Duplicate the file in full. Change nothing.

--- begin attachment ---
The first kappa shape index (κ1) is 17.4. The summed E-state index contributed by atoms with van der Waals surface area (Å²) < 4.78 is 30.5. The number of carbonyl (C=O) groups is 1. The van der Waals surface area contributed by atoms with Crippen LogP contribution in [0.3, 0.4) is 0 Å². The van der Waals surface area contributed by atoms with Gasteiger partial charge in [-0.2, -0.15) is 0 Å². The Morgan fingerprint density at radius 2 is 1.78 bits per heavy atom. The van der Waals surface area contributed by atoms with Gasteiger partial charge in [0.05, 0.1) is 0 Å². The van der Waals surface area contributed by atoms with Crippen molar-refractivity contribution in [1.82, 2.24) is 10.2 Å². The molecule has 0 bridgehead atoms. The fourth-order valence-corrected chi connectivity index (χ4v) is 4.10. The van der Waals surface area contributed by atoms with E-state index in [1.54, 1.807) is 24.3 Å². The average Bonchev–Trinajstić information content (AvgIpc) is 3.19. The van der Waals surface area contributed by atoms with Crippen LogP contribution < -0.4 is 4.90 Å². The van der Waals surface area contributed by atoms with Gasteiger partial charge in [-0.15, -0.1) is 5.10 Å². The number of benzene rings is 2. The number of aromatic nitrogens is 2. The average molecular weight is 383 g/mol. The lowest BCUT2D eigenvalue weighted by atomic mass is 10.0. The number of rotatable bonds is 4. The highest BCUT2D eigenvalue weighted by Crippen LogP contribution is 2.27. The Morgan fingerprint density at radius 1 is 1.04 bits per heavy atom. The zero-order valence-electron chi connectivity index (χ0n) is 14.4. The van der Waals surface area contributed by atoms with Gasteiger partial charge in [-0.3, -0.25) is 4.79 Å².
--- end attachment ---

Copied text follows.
The first kappa shape index (κ1) is 17.4. The summed E-state index contributed by atoms with van der Waals surface area (Å²) < 4.78 is 30.5. The number of carbonyl (C=O) groups is 1. The van der Waals surface area contributed by atoms with Crippen LogP contribution in [0.3, 0.4) is 0 Å². The van der Waals surface area contributed by atoms with Gasteiger partial charge in [-0.2, -0.15) is 0 Å². The Morgan fingerprint density at radius 2 is 1.78 bits per heavy atom. The van der Waals surface area contributed by atoms with Gasteiger partial charge in [0.05, 0.1) is 0 Å². The van der Waals surface area contributed by atoms with Crippen molar-refractivity contribution in [1.82, 2.24) is 10.2 Å². The molecule has 0 bridgehead atoms. The fourth-order valence-corrected chi connectivity index (χ4v) is 4.10. The van der Waals surface area contributed by atoms with E-state index in [1.54, 1.807) is 24.3 Å². The average Bonchev–Trinajstić information content (AvgIpc) is 3.19. The van der Waals surface area contributed by atoms with Crippen LogP contribution < -0.4 is 4.90 Å². The van der Waals surface area contributed by atoms with Gasteiger partial charge in [-0.15, -0.1) is 5.10 Å². The number of benzene rings is 2. The number of aromatic nitrogens is 2. The average molecular weight is 383 g/mol. The lowest BCUT2D eigenvalue weighted by atomic mass is 10.0. The number of rotatable bonds is 4. The highest BCUT2D eigenvalue weighted by Crippen LogP contribution is 2.27. The Morgan fingerprint density at radius 1 is 1.04 bits per heavy atom. The zero-order valence-electron chi connectivity index (χ0n) is 14.4. The van der Waals surface area contributed by atoms with Gasteiger partial charge in [-0.3, -0.25) is 4.79 Å².